[Some criticize the Epicurean view of pleasure, and] [s]ome laugh hereat: They object, that this pleasure is like the condition of one that sleeps, and accuse us of sloath, never considering that this constitution of ours is not a meer stupidity, but rather a state wherein all actions of life are performed pleasantly and sweetly. For, as we would not have the life of a wise man to be like a torrent or rapid stream, so we would not it should be like a standing dead-pool: but rather like a river gliding on silently and quietly. We therefore hold his pleasure is not unactive, but that which reason makes firm to him.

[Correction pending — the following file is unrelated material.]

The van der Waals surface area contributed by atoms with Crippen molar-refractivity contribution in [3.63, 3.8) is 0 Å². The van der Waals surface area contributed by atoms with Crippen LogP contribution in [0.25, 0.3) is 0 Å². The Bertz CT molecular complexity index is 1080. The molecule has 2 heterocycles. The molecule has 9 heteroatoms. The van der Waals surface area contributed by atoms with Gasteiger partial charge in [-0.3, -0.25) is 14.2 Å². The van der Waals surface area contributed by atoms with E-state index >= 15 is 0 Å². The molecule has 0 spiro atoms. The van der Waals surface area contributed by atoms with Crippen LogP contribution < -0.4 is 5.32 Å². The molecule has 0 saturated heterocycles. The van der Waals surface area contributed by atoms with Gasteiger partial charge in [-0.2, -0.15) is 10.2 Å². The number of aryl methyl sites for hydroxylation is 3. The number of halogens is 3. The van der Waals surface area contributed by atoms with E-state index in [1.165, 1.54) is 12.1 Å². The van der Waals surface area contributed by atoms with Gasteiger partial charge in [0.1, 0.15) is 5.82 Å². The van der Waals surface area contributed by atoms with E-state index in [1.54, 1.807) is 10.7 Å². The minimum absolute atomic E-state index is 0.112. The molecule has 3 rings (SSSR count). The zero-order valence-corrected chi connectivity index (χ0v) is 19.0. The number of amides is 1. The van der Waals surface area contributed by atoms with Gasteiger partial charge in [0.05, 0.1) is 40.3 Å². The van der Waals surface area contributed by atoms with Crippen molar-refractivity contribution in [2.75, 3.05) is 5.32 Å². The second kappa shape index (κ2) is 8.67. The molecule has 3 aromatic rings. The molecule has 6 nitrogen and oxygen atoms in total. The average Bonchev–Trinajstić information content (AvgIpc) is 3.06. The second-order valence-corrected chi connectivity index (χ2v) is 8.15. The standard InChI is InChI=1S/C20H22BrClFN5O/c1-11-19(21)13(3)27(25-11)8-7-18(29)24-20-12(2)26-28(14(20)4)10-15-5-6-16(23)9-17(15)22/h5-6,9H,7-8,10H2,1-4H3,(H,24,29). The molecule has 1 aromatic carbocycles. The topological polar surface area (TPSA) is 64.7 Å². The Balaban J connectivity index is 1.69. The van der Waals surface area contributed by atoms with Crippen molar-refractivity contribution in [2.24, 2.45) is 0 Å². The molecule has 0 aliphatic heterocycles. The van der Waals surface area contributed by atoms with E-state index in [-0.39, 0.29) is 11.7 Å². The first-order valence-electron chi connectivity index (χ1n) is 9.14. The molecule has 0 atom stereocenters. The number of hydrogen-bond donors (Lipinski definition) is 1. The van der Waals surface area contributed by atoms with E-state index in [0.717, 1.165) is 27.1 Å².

But to omit these, and to return to our subject, there are two good things of which our chiefest Felicity consists; That the mind be free from trouble, the body from pain; and so as that these goods be so full, and all trouble taken away, that they admit not increase. For how can that increase which is full? If the body be free from all pain, what can be added to this indolence? If the mind from perturbation, what can be added to this tranquility? As the serenity of Heaven being refin’d to the sincerest splendor, admits no greater splendor; so the state of a man who takes care of his body and soul, and connects his good out of both, is perfect, and he hath attained the end of his desires, if his body be neither subject to pain, nor his mind to disturbance. If any externall blandishments happen, they increase not the chief good, but, as I may say, season and sweeten it; for that absolute good of human nature is contained in the peace of the soul and the body.